7. Rotor will not crack during Visual inspection for cracks
millimeters
4 hr. endurance race
The team will test objectives 6 and 7 under competition conditions in 4-hour endurance race.
*So that each wheel will have one replacement caliper/rotor
Constraints
Engineering machine shop must be capable of machining parts. Objective 5 must meet
competition requirements during dynamic brake test.
Re:
Individual HW -Application of Ethics to your project.
This individual paper is graded for writing quality (50%) and content (50%) and is worth 20 points, see rubric
on Bblearn for grading details. The paper must be uploaded into BBLearn in essay format by the due date
specified on bblearn.
Assignment
In this paper, you will be analyzing the ethics around your design and relate it (hypothetically) to one of the
following five categories: public safety and pubic welfare, conflict of interest, ethical engineering/fair trade,
international engineering ethics, and data selection. You must select one of the case studies and identifying
the relevant ethical issues.
Your paper must be 3-5 pages single spaced and have the following sections:
1. Project and Scenario Introduction
1.1. Brief Introduction of your project.
1.2. Identify your primary ethical scenario and additionally describe:
– What are the relevant facts of the scenario?
– What missing information is not provided that you would like to know?
1.3. Who are the applicable stakeholders for this scenario? (this may differ from your actual stakeholders)
2. Ethical Codes and Theories
2.1. Identify relevant professional codes of ethics related to your scenario that you have chosen.
2.2. Identify relevant ethical theories related to your scenario.
3. Alternatives Generation and Comparison
3.1. Identify at least two alternative actions to your scenario
– What are the consequences to each action?
3.2. Discuss how this scenario and your alternative actions might affect the stakeholders you have
identified in section 1.3.
3.3. Evaluate those alternative actions by applying the professional codes of ethics and ethical theories
– Note: each could have competing reasoning based on the code/theory selected
4. Action Selection and Justification
4.1. After carefully evaluating your options (apply the professional codes of ethics and ethical theories),
select the best course of action.
4.2. Justify your decision thoroughly.
Page 1
Ethical Scenarios1:
(1) Public safety and public welfare:
Public 1: You have been promoted to team lead of your project. Because of budget concerns raised by the chairman of the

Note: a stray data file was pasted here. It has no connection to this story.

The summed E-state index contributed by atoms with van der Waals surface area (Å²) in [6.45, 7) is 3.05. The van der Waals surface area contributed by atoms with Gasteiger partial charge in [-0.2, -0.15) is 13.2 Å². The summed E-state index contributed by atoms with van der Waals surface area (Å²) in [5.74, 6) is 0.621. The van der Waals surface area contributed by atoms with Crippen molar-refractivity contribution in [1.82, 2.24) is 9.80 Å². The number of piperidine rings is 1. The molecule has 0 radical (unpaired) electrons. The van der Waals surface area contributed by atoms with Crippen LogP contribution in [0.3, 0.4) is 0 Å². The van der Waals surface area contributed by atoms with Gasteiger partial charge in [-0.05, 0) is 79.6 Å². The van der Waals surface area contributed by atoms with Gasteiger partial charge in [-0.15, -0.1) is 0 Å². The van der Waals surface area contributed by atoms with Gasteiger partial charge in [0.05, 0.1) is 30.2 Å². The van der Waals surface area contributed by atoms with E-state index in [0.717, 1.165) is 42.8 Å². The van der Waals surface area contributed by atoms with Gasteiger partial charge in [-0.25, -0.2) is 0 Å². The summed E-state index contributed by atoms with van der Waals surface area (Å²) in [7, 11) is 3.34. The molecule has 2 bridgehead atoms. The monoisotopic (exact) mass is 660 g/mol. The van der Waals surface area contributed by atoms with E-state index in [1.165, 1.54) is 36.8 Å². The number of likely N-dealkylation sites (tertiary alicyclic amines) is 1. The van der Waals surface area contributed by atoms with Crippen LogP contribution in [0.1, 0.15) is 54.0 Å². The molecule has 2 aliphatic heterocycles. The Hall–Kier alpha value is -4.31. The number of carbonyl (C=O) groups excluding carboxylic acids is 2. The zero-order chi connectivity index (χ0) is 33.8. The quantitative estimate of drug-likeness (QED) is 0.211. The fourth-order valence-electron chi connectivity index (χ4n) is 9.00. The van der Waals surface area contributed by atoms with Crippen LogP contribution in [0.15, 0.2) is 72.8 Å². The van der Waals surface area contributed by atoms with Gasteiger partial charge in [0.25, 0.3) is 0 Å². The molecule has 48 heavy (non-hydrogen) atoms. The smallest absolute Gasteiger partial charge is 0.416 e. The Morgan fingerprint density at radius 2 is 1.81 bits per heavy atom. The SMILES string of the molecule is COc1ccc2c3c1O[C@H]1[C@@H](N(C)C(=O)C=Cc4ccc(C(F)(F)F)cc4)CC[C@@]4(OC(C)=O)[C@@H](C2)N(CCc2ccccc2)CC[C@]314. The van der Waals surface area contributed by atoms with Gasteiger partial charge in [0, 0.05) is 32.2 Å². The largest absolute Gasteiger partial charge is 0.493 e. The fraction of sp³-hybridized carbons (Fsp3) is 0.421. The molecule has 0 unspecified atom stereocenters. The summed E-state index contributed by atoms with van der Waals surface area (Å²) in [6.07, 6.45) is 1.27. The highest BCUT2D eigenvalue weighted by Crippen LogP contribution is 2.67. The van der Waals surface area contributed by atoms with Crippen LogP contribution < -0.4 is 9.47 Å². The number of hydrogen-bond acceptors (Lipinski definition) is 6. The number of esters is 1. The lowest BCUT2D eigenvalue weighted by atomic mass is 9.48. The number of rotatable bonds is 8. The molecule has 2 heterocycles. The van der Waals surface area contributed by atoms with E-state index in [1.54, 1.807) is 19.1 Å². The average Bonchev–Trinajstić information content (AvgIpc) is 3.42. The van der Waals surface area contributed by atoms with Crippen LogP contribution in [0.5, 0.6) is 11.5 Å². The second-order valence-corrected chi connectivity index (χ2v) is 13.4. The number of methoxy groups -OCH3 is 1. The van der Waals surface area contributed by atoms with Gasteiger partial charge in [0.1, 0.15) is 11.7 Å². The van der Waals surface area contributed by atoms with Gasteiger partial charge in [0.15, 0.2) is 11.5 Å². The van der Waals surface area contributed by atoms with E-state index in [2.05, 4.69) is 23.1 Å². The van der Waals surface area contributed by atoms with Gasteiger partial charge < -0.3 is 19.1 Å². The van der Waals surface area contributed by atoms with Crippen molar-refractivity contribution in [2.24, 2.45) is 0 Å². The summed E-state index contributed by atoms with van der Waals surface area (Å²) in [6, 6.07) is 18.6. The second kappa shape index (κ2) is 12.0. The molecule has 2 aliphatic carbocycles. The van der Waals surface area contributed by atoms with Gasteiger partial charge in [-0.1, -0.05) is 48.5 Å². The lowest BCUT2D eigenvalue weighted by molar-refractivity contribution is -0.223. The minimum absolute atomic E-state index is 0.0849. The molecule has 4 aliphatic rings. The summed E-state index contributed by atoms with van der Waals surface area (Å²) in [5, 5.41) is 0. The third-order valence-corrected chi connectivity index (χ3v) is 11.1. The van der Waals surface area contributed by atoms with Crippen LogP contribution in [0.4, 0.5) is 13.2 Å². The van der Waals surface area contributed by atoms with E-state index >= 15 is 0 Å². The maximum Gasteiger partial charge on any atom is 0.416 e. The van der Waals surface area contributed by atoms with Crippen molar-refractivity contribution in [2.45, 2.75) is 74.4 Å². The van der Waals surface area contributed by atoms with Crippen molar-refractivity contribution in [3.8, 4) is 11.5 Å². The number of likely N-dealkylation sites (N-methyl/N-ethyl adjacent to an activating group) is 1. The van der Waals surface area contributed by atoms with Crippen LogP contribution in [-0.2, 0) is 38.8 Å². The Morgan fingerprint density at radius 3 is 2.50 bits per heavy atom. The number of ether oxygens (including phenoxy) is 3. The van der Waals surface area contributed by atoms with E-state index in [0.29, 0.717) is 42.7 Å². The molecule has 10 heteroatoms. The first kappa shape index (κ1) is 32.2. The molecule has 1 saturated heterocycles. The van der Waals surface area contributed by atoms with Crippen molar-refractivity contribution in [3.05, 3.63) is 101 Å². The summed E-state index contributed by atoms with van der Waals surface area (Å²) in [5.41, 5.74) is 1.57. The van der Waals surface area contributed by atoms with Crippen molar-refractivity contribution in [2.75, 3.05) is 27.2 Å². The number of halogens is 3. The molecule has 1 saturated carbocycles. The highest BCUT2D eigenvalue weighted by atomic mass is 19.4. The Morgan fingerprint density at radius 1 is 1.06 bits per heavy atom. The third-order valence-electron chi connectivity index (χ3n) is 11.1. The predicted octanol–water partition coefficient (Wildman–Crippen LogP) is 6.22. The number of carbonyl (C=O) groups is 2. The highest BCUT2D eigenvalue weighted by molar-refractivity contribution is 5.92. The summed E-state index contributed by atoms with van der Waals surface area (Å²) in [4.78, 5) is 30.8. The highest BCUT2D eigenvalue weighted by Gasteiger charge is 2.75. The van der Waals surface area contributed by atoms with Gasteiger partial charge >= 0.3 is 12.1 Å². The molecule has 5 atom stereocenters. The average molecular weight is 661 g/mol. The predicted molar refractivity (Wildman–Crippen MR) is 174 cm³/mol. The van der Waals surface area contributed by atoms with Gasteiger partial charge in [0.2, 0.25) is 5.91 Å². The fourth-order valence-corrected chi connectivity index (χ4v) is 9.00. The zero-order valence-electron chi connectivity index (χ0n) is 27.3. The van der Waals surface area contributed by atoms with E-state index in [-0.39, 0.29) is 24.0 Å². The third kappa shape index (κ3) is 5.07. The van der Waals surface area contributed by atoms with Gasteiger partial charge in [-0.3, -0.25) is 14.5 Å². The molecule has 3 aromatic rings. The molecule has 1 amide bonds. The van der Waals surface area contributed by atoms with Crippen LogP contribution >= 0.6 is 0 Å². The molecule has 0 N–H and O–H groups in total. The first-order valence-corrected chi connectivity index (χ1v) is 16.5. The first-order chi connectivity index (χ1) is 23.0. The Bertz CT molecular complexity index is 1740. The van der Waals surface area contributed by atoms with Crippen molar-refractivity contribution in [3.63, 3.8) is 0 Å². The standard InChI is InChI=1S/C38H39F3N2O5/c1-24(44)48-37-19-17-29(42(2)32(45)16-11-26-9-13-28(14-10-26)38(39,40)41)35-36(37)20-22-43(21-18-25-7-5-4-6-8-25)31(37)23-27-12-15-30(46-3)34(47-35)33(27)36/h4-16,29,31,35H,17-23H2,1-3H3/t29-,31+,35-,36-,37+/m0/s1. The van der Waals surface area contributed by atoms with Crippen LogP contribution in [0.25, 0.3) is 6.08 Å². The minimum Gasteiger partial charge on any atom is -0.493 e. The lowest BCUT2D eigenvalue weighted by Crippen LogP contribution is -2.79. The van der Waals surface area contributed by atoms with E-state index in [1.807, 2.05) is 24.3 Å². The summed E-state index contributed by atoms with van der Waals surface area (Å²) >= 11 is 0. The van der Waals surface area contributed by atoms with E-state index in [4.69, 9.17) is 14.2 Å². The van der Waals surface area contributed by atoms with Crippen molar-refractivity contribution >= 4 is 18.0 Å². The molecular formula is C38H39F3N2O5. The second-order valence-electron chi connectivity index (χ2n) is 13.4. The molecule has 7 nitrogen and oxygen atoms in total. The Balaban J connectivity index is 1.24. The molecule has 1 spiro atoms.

company, the team has been unable to hire a sufficient number of qualified individuals to perform quality
assurance/inspections that will impact the safety and health of the public. This makes it difficult for the current quality
assurance/inspectors to do a good and thorough job. At the same time, a new and tougher design code was adopted by the
company that you working for/with. While this code promotes greater public safety than the last one, it also contributes to
the difficulty inspectors have doing a good and thorough job.
As a result, you set up an appointment with the chairman of the company to discuss both of your concerns. The chairman,
agrees to hire additional code officials for the team on the condition that you agree to permit certain specified projects
under construction to be inspected under the older, less rigid enforcement requirements.
Should you agree to concur with the chairman’s proposal?
–adapted from NSPE Cases No. 98-5
Public 2: You are an engineer on your team who has been tasked with designing a specialized software package to aid in
your design with respect to the impact on public health and safety, such as those that control air and water quality. Testing
the software is part of the design process. Because of this, you conduct extensive testing and find that the software is safe
to use under existing standards. But you are aware that new draft standards are about to be released by a standard setting
organization– standards that the newly designed software may not meet.
You could suggest that the company and its client perform more tests on the software to see if it meets these new safety
standards. Such tests would determine whether the company should move forward with the use of the software. But the
client is eager to move forward and the company is eager to satisfy its client and protect its finances and existing jobs.
Doing the tests would be extremely costly and delay the project at least six months. This would put the company at a
competitive disadvantage and cost the company a lot of money– putting the goals of protecting its finances, existing jobs,
and pleasing the client in jeopardy. Testing would also result in a significant rise in the product/service price to the
customer during the six months the new testing would delay the project. But at the same time, the management of the
company wants to be sure that the software is safe to use.
The company requests your recommendation concerning the need for additional software testing. What should you
recommend?
–adapted from NSPE Cases No. 96-4
1
Adopted from the NSPE BER and modified into scenarios from the discussion cases presented on the Online Ethics Center.
Page 2
(2) Conflict of Interest:
Conflict 1: One of your tasks on your design team is to perform a study and recommend the best location for
your project. The choices have been narrowed down to two parcels of land. The first parcel is undeveloped and
is owned by a person who plans to build a second home there. The second parcel, a developed piece of land, is
owned by you. Because of this, you inform the County of your ownership of the second parcel of land, then go
on to recommend that the County build on the first parcel for the following reasons: (1) it is a better location
from an engineering standpoint, and (2) it would be cheaper to acquire the land.